The All India Muslim Personal Law Board supported Mohammed Ahmed Khan’s argument further intervening on his behalf to contend that Courts were not at liberty to interfere in matters which had already been covered by personal law, especially when arrangements had been made by Muslim communities to provide for and support divorced women by means of maintenance and mahr, for doing so would amount to violation of the Shariat Act, 1937, which categorically stated that in all matters of family, including divorce and maintenance, courts were to decide the questions in the light of the Shariat.
What followed was a series of debates and decisions on the contesting interpretations of Sharia law and the rights of divorced Muslim women under the same. The case was finally decided at the appellate stage by the Supreme Court in 1985. The question before the apex court was whether the provisions of the Code of Criminal Procedure, 1973 which were applicable to all Indian citizens, irrespective of their religion, would be applicable to the parties in the given case.
The judgment in Shah Bano’s case was delivered by Justice Y.V. Chandrachud, the then Chief Justice of India on April 25th, 1985. The decision upheld the High Court’s decision to grant maintenance in favour of Shah Bano under the provisions of the Cr.PC, however increasing the quantum of maintenance. The decision took note of several debatable aspects surrounding the practice/regime of distinct personal laws, including the need for implementation of a Uniform Civil Code as provided for under Article 44 of the Constitution, and saw a departure from the Apex Court’s traditional interpretation of personal laws, recognising the conflict between the need for gender equality and perseverance of religious principles, and adapting a more inclusive and egalitarian interpretation of Muslim Personal Law.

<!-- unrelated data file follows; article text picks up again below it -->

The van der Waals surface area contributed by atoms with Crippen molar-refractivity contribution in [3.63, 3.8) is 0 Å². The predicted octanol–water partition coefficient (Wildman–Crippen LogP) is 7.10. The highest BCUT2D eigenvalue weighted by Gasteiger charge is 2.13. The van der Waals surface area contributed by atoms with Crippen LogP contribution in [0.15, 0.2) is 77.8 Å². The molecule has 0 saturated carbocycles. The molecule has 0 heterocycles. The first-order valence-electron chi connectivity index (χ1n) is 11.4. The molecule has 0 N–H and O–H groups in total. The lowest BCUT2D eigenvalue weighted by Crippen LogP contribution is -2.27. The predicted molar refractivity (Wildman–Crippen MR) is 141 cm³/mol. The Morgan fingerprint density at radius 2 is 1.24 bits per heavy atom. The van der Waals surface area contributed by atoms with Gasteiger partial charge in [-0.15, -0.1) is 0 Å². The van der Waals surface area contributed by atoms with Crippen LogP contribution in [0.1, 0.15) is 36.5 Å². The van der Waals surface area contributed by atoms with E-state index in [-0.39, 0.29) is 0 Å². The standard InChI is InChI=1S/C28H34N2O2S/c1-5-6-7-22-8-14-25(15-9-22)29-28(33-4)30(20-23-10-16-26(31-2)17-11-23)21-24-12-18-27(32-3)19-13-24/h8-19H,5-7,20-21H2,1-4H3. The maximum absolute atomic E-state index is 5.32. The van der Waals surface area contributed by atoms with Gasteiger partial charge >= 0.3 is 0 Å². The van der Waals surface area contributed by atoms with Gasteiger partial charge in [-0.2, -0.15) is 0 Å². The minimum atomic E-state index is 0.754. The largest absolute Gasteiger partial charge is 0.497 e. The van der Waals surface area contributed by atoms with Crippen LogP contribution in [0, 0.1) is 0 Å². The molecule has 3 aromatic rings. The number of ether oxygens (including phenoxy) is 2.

“Section 125 was enacted in order to provide a quick and summary remedy to a class of persons who are unable to maintain themselves. What difference would it then make as to what is the religion professed by the neglected wife, child or parent? Neglect by a person of sufficient means to maintain these and the inability of these persons to maintain themselves are the objective criteria which determine the applicability of section 125. Such provisions, which are essentially of a prophylactic nature, cut across the barriers of religion. The liability imposed by section 125 to maintain close relatives who are indigent is founded upon the individual’s obligation to the society to prevent vagrancy and destitution. That is the moral edict of the law and morality cannot be clubbed with religion.”